Game of Chicken

The debt ceiling debate is about to take over the news cycle. House Republicans are dug in and demanding spending cuts in exchange for raising the debt limit. President Biden is adamant that the debate about spending cannot be tied to a debt ceiling increase. And Treasury Secretary Janet Yellen has warned that the country will not have enough cash to pay the bills as early as June 1, in less than two weeks.


If this all sounds scary, that’s because it is. A government default is a serious matter with real, negative consequences. My colleague, Nick Maggiulli, wrote an excellent explainer earlier this week. And yet, the stock market appears unphased by this impending doom. The S&P 500 Index has been trading in a narrow range for the past six weeks.


I was with Wharton’s Professor Jeremy Siegel two weeks ago, at a CFA Insitute conference on asset and risk allocation. As I was thumbing through audience questions to ask him, he interrupted me to see if anyone asked about the debt ceiling because, in his words, you should be asking. His response calmed my anxiety over the matter. He likened the debate to a game of chicken.


For some reason, I cannot tell this story without envisioning Kevin Bacon playing chicken on that tractor in the movie Footloose. 




Siegel was adamant that the U.S. will not default and said that if either party fails to swerve in this proverbial game of chicken, it would present a massive opportunity. “Buy stocks, buy Treasuries, buy anything the trades off in that scenario”, he said.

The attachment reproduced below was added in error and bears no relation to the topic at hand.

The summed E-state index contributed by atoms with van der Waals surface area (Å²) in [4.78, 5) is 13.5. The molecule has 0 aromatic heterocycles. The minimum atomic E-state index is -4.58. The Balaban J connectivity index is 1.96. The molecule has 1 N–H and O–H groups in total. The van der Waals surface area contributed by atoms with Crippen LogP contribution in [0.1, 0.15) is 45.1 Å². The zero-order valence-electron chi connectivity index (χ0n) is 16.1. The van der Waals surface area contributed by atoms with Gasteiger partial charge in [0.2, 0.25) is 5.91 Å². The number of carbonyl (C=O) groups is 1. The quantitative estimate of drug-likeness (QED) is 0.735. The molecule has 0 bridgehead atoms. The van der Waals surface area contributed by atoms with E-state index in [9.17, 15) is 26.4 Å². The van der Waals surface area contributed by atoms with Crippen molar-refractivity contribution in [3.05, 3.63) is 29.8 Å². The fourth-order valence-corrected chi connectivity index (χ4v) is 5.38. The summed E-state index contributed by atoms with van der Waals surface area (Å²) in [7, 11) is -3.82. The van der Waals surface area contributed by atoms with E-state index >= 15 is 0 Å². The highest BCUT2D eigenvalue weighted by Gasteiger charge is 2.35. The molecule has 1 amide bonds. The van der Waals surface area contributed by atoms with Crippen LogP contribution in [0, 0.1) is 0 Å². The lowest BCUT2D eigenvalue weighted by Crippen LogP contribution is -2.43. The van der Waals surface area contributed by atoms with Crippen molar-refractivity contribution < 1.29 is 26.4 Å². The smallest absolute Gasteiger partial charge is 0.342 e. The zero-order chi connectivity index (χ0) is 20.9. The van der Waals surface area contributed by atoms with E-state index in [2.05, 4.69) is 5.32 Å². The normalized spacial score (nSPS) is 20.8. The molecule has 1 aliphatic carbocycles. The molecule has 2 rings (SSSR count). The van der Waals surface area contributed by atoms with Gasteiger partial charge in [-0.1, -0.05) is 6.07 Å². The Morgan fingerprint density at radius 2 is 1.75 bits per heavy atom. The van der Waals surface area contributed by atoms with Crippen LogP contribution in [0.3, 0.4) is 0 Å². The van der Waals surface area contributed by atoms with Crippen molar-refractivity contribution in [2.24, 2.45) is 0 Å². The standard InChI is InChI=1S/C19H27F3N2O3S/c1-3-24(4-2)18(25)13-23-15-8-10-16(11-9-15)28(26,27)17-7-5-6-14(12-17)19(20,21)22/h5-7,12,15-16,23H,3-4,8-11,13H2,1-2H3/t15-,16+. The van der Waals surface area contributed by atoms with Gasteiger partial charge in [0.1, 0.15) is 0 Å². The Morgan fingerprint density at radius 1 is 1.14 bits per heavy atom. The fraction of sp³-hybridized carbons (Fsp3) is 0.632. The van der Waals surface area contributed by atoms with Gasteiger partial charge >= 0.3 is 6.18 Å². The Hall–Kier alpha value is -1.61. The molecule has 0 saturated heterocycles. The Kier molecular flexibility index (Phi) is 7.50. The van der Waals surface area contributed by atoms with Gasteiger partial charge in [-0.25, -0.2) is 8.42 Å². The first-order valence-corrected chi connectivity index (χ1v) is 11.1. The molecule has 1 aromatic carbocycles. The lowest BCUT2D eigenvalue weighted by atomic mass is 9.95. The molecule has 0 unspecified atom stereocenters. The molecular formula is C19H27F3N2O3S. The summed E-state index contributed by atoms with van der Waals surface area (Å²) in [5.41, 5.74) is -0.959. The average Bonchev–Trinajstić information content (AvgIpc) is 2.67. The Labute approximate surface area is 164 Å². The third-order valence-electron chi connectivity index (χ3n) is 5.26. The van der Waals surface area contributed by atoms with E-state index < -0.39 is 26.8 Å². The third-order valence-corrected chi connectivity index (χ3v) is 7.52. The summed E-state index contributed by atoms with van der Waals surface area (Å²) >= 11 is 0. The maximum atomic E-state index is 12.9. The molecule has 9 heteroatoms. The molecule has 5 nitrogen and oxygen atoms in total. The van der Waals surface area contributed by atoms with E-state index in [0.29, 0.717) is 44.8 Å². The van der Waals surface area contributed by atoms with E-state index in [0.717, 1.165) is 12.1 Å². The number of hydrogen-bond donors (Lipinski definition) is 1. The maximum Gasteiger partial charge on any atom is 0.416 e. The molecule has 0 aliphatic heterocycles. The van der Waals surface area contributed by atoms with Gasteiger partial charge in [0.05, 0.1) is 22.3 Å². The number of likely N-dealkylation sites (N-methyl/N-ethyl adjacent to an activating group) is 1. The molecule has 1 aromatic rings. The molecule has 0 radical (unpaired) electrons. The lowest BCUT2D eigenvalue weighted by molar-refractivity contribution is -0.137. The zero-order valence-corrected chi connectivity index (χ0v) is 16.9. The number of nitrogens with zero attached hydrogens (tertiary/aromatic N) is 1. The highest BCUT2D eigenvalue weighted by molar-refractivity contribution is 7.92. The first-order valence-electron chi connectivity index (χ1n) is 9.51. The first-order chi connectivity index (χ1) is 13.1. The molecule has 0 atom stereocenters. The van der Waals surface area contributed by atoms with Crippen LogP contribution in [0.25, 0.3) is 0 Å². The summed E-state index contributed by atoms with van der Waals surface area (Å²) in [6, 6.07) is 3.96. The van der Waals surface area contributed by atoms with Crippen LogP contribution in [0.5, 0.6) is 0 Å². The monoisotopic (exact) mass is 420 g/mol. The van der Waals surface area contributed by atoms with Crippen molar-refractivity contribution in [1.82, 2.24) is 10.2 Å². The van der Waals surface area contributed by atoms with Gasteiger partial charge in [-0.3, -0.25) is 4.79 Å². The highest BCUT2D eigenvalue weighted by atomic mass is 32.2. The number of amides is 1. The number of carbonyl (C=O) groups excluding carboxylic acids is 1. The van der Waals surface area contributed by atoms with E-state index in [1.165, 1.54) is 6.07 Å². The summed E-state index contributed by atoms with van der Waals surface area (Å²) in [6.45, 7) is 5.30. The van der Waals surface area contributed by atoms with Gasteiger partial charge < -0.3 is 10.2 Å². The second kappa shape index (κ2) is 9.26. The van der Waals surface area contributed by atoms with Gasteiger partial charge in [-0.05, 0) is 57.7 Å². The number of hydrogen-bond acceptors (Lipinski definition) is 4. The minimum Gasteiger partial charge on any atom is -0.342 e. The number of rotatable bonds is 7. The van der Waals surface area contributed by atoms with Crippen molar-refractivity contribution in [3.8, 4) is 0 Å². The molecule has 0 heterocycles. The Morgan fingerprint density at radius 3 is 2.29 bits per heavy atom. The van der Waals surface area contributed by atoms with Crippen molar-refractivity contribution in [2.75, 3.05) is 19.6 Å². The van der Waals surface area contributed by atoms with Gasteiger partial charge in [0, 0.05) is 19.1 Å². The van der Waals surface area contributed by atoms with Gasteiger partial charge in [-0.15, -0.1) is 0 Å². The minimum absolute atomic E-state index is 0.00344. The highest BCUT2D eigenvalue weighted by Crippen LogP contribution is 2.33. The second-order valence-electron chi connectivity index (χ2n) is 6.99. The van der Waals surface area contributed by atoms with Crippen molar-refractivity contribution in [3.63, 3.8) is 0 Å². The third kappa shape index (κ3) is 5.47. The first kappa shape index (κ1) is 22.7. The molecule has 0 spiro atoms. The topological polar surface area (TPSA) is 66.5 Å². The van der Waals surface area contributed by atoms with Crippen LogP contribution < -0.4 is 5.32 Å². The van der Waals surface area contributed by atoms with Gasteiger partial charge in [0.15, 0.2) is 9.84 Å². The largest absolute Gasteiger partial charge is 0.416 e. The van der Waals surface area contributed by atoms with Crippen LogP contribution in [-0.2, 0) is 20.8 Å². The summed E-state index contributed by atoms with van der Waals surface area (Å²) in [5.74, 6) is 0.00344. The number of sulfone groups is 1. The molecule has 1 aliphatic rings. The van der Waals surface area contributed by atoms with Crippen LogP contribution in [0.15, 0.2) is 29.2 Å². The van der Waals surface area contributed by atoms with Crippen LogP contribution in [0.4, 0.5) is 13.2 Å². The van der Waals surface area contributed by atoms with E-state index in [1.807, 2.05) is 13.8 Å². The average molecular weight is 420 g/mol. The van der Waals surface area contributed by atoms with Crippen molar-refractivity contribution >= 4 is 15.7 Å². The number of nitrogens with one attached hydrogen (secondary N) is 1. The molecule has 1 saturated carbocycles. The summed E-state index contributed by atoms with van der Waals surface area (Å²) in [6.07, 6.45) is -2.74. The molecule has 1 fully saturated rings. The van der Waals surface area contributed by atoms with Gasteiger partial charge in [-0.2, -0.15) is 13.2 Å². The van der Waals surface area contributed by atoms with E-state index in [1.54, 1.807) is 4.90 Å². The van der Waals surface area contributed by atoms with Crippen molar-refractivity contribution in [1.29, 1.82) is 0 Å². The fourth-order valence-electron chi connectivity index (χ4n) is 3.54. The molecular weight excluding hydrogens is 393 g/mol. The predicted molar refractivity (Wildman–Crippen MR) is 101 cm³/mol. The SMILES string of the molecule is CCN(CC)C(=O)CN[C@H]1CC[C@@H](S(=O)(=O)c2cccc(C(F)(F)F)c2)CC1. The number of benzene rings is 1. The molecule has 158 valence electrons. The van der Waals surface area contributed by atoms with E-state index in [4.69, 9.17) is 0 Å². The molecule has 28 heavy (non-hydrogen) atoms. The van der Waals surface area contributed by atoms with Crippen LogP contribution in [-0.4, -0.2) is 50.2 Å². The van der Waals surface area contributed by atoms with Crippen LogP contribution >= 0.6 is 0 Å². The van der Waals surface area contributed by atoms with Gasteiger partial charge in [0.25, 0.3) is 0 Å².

And while I am not clamoring for such a buying opportunity, I do agree that the U.S. will not actually fail to pay its bills, despite the seeming willingness of some of the more radical leaders on Capitol Hill. However, it is possible that Congress will miss the June 1st deadline if neither side blinks soon. The legislative mechanism for passing a bill on the House floor without support from the Speaker takes several weeks, and that process hasn’t yet started. I seriously doubt that the President will invoke the 14th Amendment, as it is certain to be challenged in court. I think this game of chicken will come down to the wire.


Having lived through the 2011 debt ceiling debacle, I am personally annoyed by the whole concept. The time to debate spending is during the budget negotiation, not after the spending has been approved by Congress. I am no policy expert, but it seems reasonable to tie the debt limit to the budget when passed. Otherwise, it’s like taking a vacation, then refusing to pay the hotel bill at checkout.


In short, the news cycle may be dominated by this story in the coming weeks. You can bet on flashing red headlines and alerts. Although the market has been quiet so far, volatility may increase as we draw nearer (or past) June 1st without a resolution. The U.S. has the ability to pay its bills if we would only allow ourselves. And most likely, no one of this should factor into your long-term investing plan.

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